LEIF MOHLIN, MINT CO-FOUNDER


May 2021


Under the subtitle: “Seriously playful”, the Swedish-based film production company founded by Helene and Leif Mohlin, has specialized in producing family-oriented stories, treating serious subjects in an entertaining way, with kids often at the center of the story.

Recently, Mint has chosen to work with Music Partner on the composition and production of an original soundtrack for one of their current projects. We have asked Leif Mohlin, Producer and Manager to introduce MINT and its activities.


Music Partner: MINT is an internationally recognizable name that often refers to a flavor or unblemished condition or connected to the manufacture of coins. Is there a story behind calling your company MINT?


LEIF MOHLIN: We liked the connotation of MINT as in MINT condition, as well as the fresh and often sweet taste of MINT. Our family name is Mohlin, playing with letters and "Min" which in Swedish means "Our", we ended up with MINT


MP: MINT aims to produce drama combined with a pedagogic message. Where this ambition to educate through storytelling is coming from?


LM: Yes, we produce drama with a message, but not necessarily pedagogic. "Minichefs" for instance, our current production for which Music Partner is producing the soundtrack, is based on the idea that kids like to play around pretending to be adults. So "Minichefs" is exactly what children are playing, but in this case, they are not pretending. Their adventure is a real one, and they are actually in charge. Being in charge leads to challenges. And here is the key to our mission. We want to show and make children feel they are very capable, that they can solve problems and handle different challenges. These are the stories that we loved as kids ourselves and this is the message.


MP: The format mostly used by MINT is the feature film. Are you considering the production of documentaries or TV series?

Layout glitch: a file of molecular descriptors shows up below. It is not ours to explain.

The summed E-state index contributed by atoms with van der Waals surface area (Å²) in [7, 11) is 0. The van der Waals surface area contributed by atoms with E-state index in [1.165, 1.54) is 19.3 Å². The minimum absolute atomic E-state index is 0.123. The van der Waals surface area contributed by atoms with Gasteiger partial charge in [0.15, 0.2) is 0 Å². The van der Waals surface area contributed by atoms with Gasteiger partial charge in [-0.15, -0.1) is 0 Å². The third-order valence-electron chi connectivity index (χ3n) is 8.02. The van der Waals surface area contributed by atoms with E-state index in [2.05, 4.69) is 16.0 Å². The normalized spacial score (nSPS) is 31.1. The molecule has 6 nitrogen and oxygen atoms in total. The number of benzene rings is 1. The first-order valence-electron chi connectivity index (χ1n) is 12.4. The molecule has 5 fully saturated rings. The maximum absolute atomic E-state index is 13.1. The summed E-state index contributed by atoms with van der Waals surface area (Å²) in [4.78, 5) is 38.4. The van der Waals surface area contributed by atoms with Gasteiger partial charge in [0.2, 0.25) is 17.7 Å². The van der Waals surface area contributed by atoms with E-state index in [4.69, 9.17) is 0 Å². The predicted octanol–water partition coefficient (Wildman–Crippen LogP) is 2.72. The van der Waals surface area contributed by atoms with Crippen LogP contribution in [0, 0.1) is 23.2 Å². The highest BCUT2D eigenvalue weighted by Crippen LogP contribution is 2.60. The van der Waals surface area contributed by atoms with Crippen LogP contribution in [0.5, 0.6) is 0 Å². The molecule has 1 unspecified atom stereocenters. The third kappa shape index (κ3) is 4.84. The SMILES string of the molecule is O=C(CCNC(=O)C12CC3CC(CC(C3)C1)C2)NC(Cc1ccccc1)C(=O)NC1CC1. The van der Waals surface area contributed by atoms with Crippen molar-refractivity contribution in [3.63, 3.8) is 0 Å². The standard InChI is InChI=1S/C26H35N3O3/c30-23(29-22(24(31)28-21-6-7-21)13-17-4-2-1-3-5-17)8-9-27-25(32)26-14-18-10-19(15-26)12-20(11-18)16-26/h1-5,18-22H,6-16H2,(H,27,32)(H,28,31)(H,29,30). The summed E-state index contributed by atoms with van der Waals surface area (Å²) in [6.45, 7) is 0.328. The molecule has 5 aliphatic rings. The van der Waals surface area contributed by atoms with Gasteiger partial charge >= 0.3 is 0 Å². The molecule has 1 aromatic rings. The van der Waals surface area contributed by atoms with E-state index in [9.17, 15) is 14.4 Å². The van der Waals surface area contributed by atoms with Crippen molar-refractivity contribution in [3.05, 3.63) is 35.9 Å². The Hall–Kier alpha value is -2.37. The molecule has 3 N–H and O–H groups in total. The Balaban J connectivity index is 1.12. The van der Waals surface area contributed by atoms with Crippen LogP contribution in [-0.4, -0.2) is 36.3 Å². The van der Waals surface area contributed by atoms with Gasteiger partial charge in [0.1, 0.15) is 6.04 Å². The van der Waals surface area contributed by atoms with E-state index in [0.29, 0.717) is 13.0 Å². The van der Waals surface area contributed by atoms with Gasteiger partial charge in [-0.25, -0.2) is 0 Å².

LM: We are producing documentaries and TV series as well. For example, “Animals that change the world” tells the story of 12 different animals and their importance to the ecosystem in light of the current climate change. It is a 12 episodes docuseries. Another interesting example is the documentary “Love Sex” where young couples reflect on their relationship and their experience of intimacy. As you can see, MINT is producing educative content for all ages.


MP: What are the main differences working with young actors?


LM: The key is to cast young actors that are close to the character they are going to play. Of course we must work with them like amateurs and can’t expect them to be able to adjust and redo scenes in the way professional actors would. But that is not necessarily a child issue and more a question of experience. What is really interesting, is that they are kids, they understand what this game is about in the eyes of a child. In an exciting way, they are our experts.


MP: You share the leadership of MINT with Helene Mohlin and have a team of loyal collaborators. Could you introduce your team and their responsibilities?


LM: Helene and I founded MINT in 2005, with the idea of developing stories for and about children. This has led us to look for collaborators that primarily like to work with children and share our devotion to storytelling.


Sara Blohmé started in 2009 and has a degree in industrial design. She is working a lot with costumes, casting and other pictorial elements and is always a part of our creative team when evaluating ideas.

Pernilla Olsson joined us in 2013 after graduation from STDH (Stockholm school of Creative arts) as Director.

Frej Bergstrand writes some scripts and is a incredibly talented and appreciated Assistant Director. He joined MINT in 2011 and is today studying biology.

Kristoffer Jönsson, our Director of Photography, is a freelance prize-winning DP (Guldbagge 2018).

Finally, our scriptwriter Arne Lindtner Næss. Norwegian acclaimed Director and scriptwriter. He and Pernilla share the direction of "Minichefs".


MP: Malmo is at the very south of Sweden, a bridge away from Copenhagen Denmark. Would you say that your geographic location is culturally influencing the subject of your productions?


LM: Malmo is a remarkably interesting and culturally vibrant city. According to public statistics it is number three in the world regarding the number of languages spoken in one city. It is also very young, the median age for men is 31 and 26 for women. It has an unconventional and highly ranked university in parallel to big gaming industry. It is also a relatively poor city with rather high unemployment. So having said all this, it is one of the largest urban area in the Nordic Countries. If you go 60 minutes in any direction from Malmo you will reach around 4 million people, (2.8 million or so in Denmark). This does of course influence our culture. But now during the Pandemic we are cut off from Denmark. This is very significant as well. I can see Copenhagen from my window, but we cannot go there. Have not been to Copenhagen since February 2020…. It feels odd.